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Productivity

Productivity

Productivity

This study seeks to better understand reasons for Mozambique’s low productivity and suggest some policy recommendations to increase productivity growth. The study was conducted to find reasons for Mozambican firms’ low productivity, and suggest policy changes to increase productivity. The research was based on a combination of an extensive literature review, field interviews, and data analyses. Data were obtained from field visits to a sample of firms, most in the industrial sector. The study also included a survey. The Ministry of Industry and Trade (MIC) arranged the interviews. We also obtained industry- and firm-level data from MIC sources.

The study analyzed the structure of the industrial sector highlighting its extremely skewed nature both in terms of manufacturing value added as well as the spatial distribution. Using firm level data as well as ministry data, we also calculated the value added per worker and its distribution across firms in both the manufacturing and agro industry sub sectors. Further analyses of some clusters in each sector were revealing. For instance, in manufacturing, a study of five firms in similar activity we found a wide dispersion in costs and value added. Consequently, labor productivity within this cluster is also very different. The productivity (value added per worker) also varied widely despite the similar activities. The firm with highest labor productivity is 11 times more productive than the firm with the lowest productivity.

Our study corroborates earlier World Bank-CTA study, in that labor productivity is very low, and we also found low capacity utilization. Besides low productivity, there is also a wide dispersion in the cost structure and labor productivity of firms with similar activities. During interviews conducted for this study, it was clear that there is a lack of awareness of productivity as an issue for domestic firms. Few firms had installed human resource training and skills investment or a system of productivity enhancement wage schemes. Firms do not appear to practice the payment of piece rate, which links pay to productivity in most labor-intensive industries.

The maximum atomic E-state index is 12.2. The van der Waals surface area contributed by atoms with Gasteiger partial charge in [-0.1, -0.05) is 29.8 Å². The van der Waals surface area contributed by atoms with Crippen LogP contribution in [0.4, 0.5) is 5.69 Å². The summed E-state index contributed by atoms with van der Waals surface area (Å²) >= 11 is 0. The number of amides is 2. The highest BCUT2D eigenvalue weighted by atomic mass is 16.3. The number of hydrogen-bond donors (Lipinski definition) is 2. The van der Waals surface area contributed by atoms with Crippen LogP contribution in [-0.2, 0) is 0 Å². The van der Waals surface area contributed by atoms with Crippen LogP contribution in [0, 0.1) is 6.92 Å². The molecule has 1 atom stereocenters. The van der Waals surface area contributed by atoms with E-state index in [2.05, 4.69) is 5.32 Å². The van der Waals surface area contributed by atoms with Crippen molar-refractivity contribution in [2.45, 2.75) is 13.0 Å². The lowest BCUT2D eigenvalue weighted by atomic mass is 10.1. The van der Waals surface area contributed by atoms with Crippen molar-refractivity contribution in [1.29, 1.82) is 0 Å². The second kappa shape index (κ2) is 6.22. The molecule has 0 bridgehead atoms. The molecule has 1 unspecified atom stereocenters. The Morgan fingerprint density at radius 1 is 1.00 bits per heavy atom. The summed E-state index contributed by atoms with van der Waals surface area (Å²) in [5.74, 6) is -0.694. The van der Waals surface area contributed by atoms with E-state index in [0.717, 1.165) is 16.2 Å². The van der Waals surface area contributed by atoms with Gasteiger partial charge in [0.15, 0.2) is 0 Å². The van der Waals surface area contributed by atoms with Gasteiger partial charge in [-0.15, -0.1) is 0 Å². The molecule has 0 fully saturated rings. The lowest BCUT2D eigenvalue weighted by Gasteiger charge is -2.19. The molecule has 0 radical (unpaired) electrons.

The results of our study reconfirm previous studies’ conclusions that productivity and growth in Mozambique must be analyzed in the wider context of the business environment and competitiveness. As the World Bank’s Investment Climate study rightly pointed out, in Mozambique firm-level productivity and productivity growth were low primarily because of the business environment. A favorable business environment can support productivity growth. Second, in promoting investment and growth at the firm and sectoral levels, competitiveness is immensely important. Labor componentand consequently labor productivity are only part of competitiveness in the value chain.

Our research corroborates the findings of the World Bank study on Mozambique’s poor business environment. While our interviewed sample was too small to give robust quantitative results, a clear sense emerges that not only are workers poorly trained, and worker training does not seem to be a high priority for business. Worker health, primarily the widespread prevalence of HIV, besides being a major issue of social concern, the AIDS epidemic has direct consequences for firms and productivity. Besides workforce skills, management skills are another issue affecting the organizational environment in general and worker productivity in particular. Our research showed disparities in indicators such as worker-to-administrator ratio, administrator-to-worker ratio among firms engaged in similar activities, and indicators of possible organizational problems. Although issues of organizational problems are difficult to capture quantitatively, the way the firm is structured in terms of sourcing of materials and composition of human resources may determine the value added. Overall our study strongly suggests that the road to increasing competitiveness via improving the business climate would lead to productivity increases as well.

If Mozambique has come far, it needs to go further still if it is to rid itself of its stigma as one of the world’s poorest countries. Mozambique is still recovering from the collapse of production and infrastructure after the departure of the Portuguese, who took with them the technical, managerial, and entrepreneurial classes a market economy needs. We suggest policy changes to promote productivity growth and increase Mozambique’s competitiveness.

We suggest specific policy changes and recommend other studies, namely the World Bank’s Investment Climate Assessment and Nathan Associates’ Diagnostic Trade Integration Study, among others, for a wider range of policy suggestions. Among our recommendations, we suggest specific policy measures that would enhance the pool of trained Mozambican workers. We also propose the creation of a council to promote productivity and competitiveness. Many countries have used national competitiveness and productivity councils to foster productivity awareness and promote productivity growth among firms. We also recommend that the government should avoid artificially increasing production costs, especially labor costs. In order for Mozambique to take advantage of its fundamental competitive advantage in labor-intensive manufactures. We also recommend a set of measures aimed at reducing the high cost of doing business in Mozambique.

Links

Mozambique: Creating a Productive Wheel in a Competitive Cart (Sarkar 2004)

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